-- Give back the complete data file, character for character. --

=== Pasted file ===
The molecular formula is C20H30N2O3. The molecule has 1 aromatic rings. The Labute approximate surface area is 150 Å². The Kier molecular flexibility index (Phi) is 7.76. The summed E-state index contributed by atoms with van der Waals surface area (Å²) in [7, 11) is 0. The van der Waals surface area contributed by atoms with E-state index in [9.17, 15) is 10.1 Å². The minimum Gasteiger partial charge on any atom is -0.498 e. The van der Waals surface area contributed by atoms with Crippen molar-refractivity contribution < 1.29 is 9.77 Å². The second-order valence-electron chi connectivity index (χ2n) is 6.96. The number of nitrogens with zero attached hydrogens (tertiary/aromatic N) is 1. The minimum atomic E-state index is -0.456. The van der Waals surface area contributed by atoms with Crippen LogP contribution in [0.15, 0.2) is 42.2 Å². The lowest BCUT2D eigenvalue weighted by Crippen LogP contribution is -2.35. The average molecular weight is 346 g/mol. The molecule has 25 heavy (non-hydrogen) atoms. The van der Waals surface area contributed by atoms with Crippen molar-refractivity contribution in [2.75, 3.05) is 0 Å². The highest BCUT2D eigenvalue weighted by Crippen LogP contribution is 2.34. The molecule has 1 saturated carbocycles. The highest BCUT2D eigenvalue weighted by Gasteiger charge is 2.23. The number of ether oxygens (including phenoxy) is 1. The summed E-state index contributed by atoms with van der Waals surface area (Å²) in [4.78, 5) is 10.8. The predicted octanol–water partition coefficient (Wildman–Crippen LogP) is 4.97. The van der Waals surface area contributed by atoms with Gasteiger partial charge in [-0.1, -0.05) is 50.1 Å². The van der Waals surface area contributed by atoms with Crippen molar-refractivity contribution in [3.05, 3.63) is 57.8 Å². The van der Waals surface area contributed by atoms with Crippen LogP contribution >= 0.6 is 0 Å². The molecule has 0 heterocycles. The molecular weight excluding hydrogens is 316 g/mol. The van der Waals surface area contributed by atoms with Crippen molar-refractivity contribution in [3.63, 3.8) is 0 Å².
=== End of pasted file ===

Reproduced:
The molecular formula is C20H30N2O3. The molecule has 1 aromatic rings. The Labute approximate surface area is 150 Å². The Kier molecular flexibility index (Phi) is 7.76. The summed E-state index contributed by atoms with van der Waals surface area (Å²) in [7, 11) is 0. The van der Waals surface area contributed by atoms with E-state index in [9.17, 15) is 10.1 Å². The minimum Gasteiger partial charge on any atom is -0.498 e. The van der Waals surface area contributed by atoms with Crippen molar-refractivity contribution < 1.29 is 9.77 Å². The second-order valence-electron chi connectivity index (χ2n) is 6.96. The number of nitrogens with zero attached hydrogens (tertiary/aromatic N) is 1. The minimum atomic E-state index is -0.456. The van der Waals surface area contributed by atoms with Crippen LogP contribution in [0.15, 0.2) is 42.2 Å². The lowest BCUT2D eigenvalue weighted by Crippen LogP contribution is -2.35. The average molecular weight is 346 g/mol. The molecule has 25 heavy (non-hydrogen) atoms. The van der Waals surface area contributed by atoms with Crippen molar-refractivity contribution in [2.75, 3.05) is 0 Å². The highest BCUT2D eigenvalue weighted by Crippen LogP contribution is 2.34. The molecule has 1 saturated carbocycles. The highest BCUT2D eigenvalue weighted by Gasteiger charge is 2.23. The number of ether oxygens (including phenoxy) is 1. The summed E-state index contributed by atoms with van der Waals surface area (Å²) in [4.78, 5) is 10.8. The predicted octanol–water partition coefficient (Wildman–Crippen LogP) is 4.97. The van der Waals surface area contributed by atoms with Gasteiger partial charge in [-0.1, -0.05) is 50.1 Å². The van der Waals surface area contributed by atoms with Crippen molar-refractivity contribution in [3.05, 3.63) is 57.8 Å². The van der Waals surface area contributed by atoms with Crippen LogP contribution >= 0.6 is 0 Å². The molecule has 0 heterocycles. The molecular weight excluding hydrogens is 316 g/mol. The van der Waals surface area contributed by atoms with Crippen molar-refractivity contribution in [3.63, 3.8) is 0 Å².